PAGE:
Depending on the language, gender inflection can arise from natural gender, or even perhaps as a way of simplifying an extremely complex inflection system, but regardless, grammatical gender is a just a construct for classifying words with similar inflectional qualities: strong, quick to anger, easily gives into peer pressure, etc. they're all the same in these qualities, therefore, we call them all masculine. (yes that is a joke)

That being said, does a language, such as Hochdeutsch for instance, which uses one inflectional pattern for plural which is isolated, being unique from the three main grammatical genders, technically have four grammatical genders? The Usual Endo-European Masculine, Feminine, Neutered, but also Plural. There is no masculine-plural nor feminine plural as in a Semitic Language, but the inflection is not the same as another grammatical gender's.

I thank any answerers in advance.

  • Can you give an example of a language that has separate Masculine plural and Feminine plural? I don't understand the 'Oriental' reference. All the Oriental languages I can think of certainly lack any concept of gender. – sami.spricht.sprache Aug 24 '17 at 22:57
  • Orientalist - a studier of Semitic languages -- I just typed the first thing that came to mind. – Matthew T. Scarbrough Aug 24 '17 at 23:07

To some extent, this is just a question of terminology. In some languages, it is conventional to speak of "genders"; in others, "noun classes"; in some languages, the plural is considered to be one of the genders/noun classes, while in others, it isn't. In general, though, my impression is that linguists tend not to consider plural to be a distinct grammatical gender.

The number system of a language often interacts with the gender system, but that doesn't mean that they can only be analyzed as a single system. To make an analogy to another part of linguistics, the "tense" system of a language often interacts with the "aspect" system, but that doesn't mean that it is useless to have separate words for "tense" and "aspect". That said, some people do find it useful to be able to not distinguish between tense and aspect, and just speak of "TAM" (Tense-Aspect-Mood).

A good overview of the issues involved is "Gender" by Anna Kibort & Greville G. Corbett (Grammatical Features. 7 January 2008.)

They point out that it is often useful to distinguish between controller genders and target genders. Controllers are nouns, and targets are the words that show agreement with their associated nouns. The most typical, uncontroversial types of targets for gender agreement are other words in the noun phrase (like adjectives, determiners, or demonstratives) or the head of the associated clause (e.g. subject-verb agreement); anaphoric pronoun choice is also sometimes considered to be a type of agreement, but this is a bit more controversial.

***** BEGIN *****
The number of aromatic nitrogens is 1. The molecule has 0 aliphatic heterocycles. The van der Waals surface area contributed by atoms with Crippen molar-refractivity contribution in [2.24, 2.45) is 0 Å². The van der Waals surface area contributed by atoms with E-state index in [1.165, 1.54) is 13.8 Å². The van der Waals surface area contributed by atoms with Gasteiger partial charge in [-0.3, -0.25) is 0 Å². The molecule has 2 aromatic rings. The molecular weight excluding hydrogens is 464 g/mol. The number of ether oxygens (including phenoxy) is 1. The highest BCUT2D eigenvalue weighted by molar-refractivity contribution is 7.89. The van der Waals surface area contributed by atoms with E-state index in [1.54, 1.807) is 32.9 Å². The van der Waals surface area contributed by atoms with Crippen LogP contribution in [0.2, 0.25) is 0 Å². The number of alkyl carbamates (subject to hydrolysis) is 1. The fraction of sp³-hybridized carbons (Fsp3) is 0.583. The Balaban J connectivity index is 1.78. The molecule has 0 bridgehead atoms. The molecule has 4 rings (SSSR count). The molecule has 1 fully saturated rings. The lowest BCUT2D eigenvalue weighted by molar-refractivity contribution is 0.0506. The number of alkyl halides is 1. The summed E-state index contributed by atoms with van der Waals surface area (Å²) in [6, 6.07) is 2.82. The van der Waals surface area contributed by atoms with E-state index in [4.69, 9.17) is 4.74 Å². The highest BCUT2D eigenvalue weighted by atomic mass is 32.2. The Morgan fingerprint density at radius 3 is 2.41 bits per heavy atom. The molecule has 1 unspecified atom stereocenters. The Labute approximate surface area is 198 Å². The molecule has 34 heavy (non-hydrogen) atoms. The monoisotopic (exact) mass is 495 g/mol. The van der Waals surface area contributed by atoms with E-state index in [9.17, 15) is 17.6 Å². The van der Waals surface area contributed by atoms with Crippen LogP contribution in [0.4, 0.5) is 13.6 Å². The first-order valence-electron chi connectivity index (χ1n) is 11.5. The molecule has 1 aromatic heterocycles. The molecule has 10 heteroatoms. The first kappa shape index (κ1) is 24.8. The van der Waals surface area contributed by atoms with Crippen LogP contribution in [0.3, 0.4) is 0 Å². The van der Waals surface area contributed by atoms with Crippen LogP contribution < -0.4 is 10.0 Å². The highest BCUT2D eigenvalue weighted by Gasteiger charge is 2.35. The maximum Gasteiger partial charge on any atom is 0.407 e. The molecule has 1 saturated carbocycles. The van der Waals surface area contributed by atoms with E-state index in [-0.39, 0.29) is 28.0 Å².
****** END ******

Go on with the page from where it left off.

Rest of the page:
If a language has n types of target gender marking, there may be more or fewer than n types of noun paradigms of controller gender.

Kibort and Corbett give Romanian as an example:

A good example of a language whose gender system has been the source of continuing disagreement is Romanian (for references to the extensive literature on this topic see Corbett 1991:150). The argument, which has gone on for decades, is whether we have two genders or three. In terms of agreement classes, the situation is clear: there are three classes that should be set up as follows (where the agreement endings are typical allomorphs for each target gender):

a. class I nouns taking -∅ in the singular and -i in the plural (e.g. bǎrbat 'man')
b. class II nouns taking -∅ in the singular and -e in the plural (e.g. scaun 'chair')
c. class III nouns taking -a in the singular and -e in the plural (e.g. fatǎ 'girl')

However, simply to say that Romanian has three genders suggests that it is like German, Latin or Tamil, even though in each of these languages, intuitively, the situation is rather different. It can be seen that Romanian has three controller genders (i.e. the genders into which nouns are divided), and it has two target genders (i.e. the genders which are marked on adjectives, verbs, and so on, depending on the language) in both singular and plural.

For Bantu languages, plural and singular nouns are often considered to belong to different noun classes. Sometimes one plural noun class corresponds to more than one singular noun class.

Kibort and Corbett say

'For two nouns to be in the same agreement class, they must take the same agreements under all conditions - that is, if we hold constant other features such as case and number. (...) If two nouns differ in their agreements when factors such as case and number are held constant, then they belong to two different agreement classes and normally they will belong to two different genders' (Corbett 2006:750). Note that the earlier Bantuist tradition treated nouns as being in different noun classes when singular and plural, and it is often stated that Bantu languages have twenty noun classes. Counted in the way outlined above, the number is typically between seven and ten.

To address the matter of German brought up in the question, it could be said to have three target genders in the singular, and one target gender in the plural. But the nouns fall into three controller-gender paradigms, not four.

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